Farm Service Agency (FSA) is committed to providing our farm loan borrowers the tools necessary to be a success. A part of ensuring this success is providing guidance and counsel from the loan application process through the borrower’s graduation to commercial lending institutions. While it is FSA’s commitment to advise borrowers as they identify goals and evaluate progress, it is crucial for borrowers to communicate with their farm loan staff when changes occur. It is the borrower’s responsibility to alert FSA to any of the following:

  • Any proposed or significant changes in the farming operation;
  • Any significant changes to family income or expenses;
  • The development of problem situations;
  • Any losses or proposed significant changes in security

In addition, if a farm loan borrower cannot make payments to suppliers, other creditors, or FSA on time, contact Tony Schmillen at 217-735-5508 extension 2, to discuss loan servicing options. For more information on FSA farm loan programs, visit www.fsa.usda.gov.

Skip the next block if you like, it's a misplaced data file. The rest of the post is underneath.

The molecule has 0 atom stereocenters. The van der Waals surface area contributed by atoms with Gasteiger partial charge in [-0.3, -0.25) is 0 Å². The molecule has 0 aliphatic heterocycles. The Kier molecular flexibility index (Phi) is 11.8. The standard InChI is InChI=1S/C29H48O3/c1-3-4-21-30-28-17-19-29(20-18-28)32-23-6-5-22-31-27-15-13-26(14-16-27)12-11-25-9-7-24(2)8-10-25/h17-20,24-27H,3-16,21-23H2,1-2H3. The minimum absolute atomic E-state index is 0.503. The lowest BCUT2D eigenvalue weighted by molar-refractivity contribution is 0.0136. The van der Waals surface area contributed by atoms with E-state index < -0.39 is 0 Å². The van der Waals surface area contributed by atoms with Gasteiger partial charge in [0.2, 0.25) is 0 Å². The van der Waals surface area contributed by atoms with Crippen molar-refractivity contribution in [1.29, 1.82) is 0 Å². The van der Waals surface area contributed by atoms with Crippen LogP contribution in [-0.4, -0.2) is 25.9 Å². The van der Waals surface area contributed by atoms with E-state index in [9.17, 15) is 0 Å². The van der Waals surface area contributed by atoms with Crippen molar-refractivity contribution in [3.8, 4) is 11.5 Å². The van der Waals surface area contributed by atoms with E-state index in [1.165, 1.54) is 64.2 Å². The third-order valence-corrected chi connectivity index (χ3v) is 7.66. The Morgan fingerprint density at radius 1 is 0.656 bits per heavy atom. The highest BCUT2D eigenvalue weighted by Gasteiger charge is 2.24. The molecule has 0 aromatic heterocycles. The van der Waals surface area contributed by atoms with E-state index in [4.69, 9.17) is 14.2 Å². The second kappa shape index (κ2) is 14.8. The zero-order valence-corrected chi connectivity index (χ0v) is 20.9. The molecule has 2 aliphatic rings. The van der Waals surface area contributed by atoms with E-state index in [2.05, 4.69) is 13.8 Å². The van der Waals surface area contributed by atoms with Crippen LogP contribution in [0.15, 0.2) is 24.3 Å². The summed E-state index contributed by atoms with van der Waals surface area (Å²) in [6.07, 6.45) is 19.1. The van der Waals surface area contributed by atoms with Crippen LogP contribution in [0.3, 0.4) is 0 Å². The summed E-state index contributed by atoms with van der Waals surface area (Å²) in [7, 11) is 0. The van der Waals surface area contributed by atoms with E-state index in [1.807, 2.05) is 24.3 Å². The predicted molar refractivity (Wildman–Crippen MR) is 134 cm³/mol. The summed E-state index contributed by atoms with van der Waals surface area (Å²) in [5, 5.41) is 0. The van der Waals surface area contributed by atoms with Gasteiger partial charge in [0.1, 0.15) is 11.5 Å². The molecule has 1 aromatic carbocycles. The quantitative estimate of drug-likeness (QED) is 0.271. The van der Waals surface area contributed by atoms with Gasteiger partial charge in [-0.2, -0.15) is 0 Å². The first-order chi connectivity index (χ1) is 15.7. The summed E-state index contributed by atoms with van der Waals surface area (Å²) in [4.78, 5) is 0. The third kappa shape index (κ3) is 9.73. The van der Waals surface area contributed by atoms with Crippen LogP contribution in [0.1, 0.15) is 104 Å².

Please contact, John Peters, County Executive Director, at 217-735-5508 ext 2, john.peters@il.usda.gov or for Farm Loans, please contact Tony Schmillen, Farm Loan Manager, at 217-735-5508 ext 2,tony.schmillen@il.usda.gov.

Logan County FSA Office
1650 5th Street
Lincoln, IL, 62656

Monday - Friday
8:00 am - 4:30 pm
Phone: 217-735-5508 ext. 2

County Committee:
Dennis Ramlow - Member
Tim Southerlan - Chairman
Kenton Stoll - Vice - Chairman
Dorothy Gleason - Advisor

County Executive Director:
John Peters

Program Technicians:
Ann Curry
Tammy Edwards
Mari Anne Komnick
Chelsie Peddicord

Farm Loan Manager:
Tony Schmillen

County Operations Trainee:
Miranda Belcher

Next COC Meeting :

Persons with disabilities who require accommodations to attend or participate in this meeting should contact John Peters at 217-735-5508 extension 2 or Federal Relay Service at 1-800-877-8339.


USDA is an equal opportunity provider, employer and lender. To file a complaint of discrimination, write: USDA, Office of the Assistant Secretary for Civil Rights, Office of Adjudication, 1400 Independence Ave., SW, Washington, DC 20250-9410 or call (866) 632-9992 (Toll-free Customer Service), (800) 877-8339 (Local or Federal relay), (866) 377-8642 (Relay voice users).